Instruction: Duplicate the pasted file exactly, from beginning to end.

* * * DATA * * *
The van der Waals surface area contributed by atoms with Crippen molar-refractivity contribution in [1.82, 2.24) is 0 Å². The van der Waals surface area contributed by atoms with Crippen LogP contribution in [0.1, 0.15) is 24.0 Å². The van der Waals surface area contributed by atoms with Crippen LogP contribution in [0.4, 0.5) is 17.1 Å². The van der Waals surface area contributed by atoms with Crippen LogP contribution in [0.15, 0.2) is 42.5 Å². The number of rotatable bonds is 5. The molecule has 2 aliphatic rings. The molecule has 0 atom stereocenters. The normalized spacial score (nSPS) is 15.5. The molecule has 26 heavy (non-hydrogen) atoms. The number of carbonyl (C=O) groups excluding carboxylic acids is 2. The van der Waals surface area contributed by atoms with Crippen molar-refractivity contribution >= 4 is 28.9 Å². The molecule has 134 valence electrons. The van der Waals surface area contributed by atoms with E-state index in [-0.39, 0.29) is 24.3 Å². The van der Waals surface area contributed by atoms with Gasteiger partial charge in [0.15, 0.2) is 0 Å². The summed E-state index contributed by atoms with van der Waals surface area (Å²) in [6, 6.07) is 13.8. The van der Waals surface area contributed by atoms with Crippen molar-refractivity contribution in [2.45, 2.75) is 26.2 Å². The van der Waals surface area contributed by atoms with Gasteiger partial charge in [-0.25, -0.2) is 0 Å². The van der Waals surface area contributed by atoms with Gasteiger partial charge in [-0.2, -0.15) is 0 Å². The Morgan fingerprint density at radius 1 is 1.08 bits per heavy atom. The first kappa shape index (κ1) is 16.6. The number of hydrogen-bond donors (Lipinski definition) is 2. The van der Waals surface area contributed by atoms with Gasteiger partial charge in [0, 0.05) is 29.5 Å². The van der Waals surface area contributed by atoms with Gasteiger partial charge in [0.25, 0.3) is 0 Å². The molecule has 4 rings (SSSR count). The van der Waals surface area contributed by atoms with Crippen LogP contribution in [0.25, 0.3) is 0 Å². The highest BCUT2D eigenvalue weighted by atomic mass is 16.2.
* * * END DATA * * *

The van der Waals surface area contributed by atoms with Crippen molar-refractivity contribution in [1.82, 2.24) is 0 Å². The van der Waals surface area contributed by atoms with Crippen LogP contribution in [0.1, 0.15) is 24.0 Å². The van der Waals surface area contributed by atoms with Crippen LogP contribution in [0.4, 0.5) is 17.1 Å². The van der Waals surface area contributed by atoms with Crippen LogP contribution in [0.15, 0.2) is 42.5 Å². The number of rotatable bonds is 5. The molecule has 2 aliphatic rings. The molecule has 0 atom stereocenters. The normalized spacial score (nSPS) is 15.5. The molecule has 26 heavy (non-hydrogen) atoms. The number of carbonyl (C=O) groups excluding carboxylic acids is 2. The van der Waals surface area contributed by atoms with Crippen molar-refractivity contribution >= 4 is 28.9 Å². The molecule has 134 valence electrons. The van der Waals surface area contributed by atoms with E-state index in [-0.39, 0.29) is 24.3 Å². The van der Waals surface area contributed by atoms with Gasteiger partial charge in [0.15, 0.2) is 0 Å². The summed E-state index contributed by atoms with van der Waals surface area (Å²) in [6, 6.07) is 13.8. The van der Waals surface area contributed by atoms with Crippen molar-refractivity contribution in [2.45, 2.75) is 26.2 Å². The van der Waals surface area contributed by atoms with Gasteiger partial charge in [-0.25, -0.2) is 0 Å². The van der Waals surface area contributed by atoms with Gasteiger partial charge in [-0.2, -0.15) is 0 Å². The Morgan fingerprint density at radius 1 is 1.08 bits per heavy atom. The first kappa shape index (κ1) is 16.6. The number of hydrogen-bond donors (Lipinski definition) is 2. The van der Waals surface area contributed by atoms with Gasteiger partial charge in [0, 0.05) is 29.5 Å². The van der Waals surface area contributed by atoms with Gasteiger partial charge in [0.25, 0.3) is 0 Å². The molecule has 4 rings (SSSR count). The van der Waals surface area contributed by atoms with Crippen LogP contribution in [0.25, 0.3) is 0 Å². The highest BCUT2D eigenvalue weighted by atomic mass is 16.2.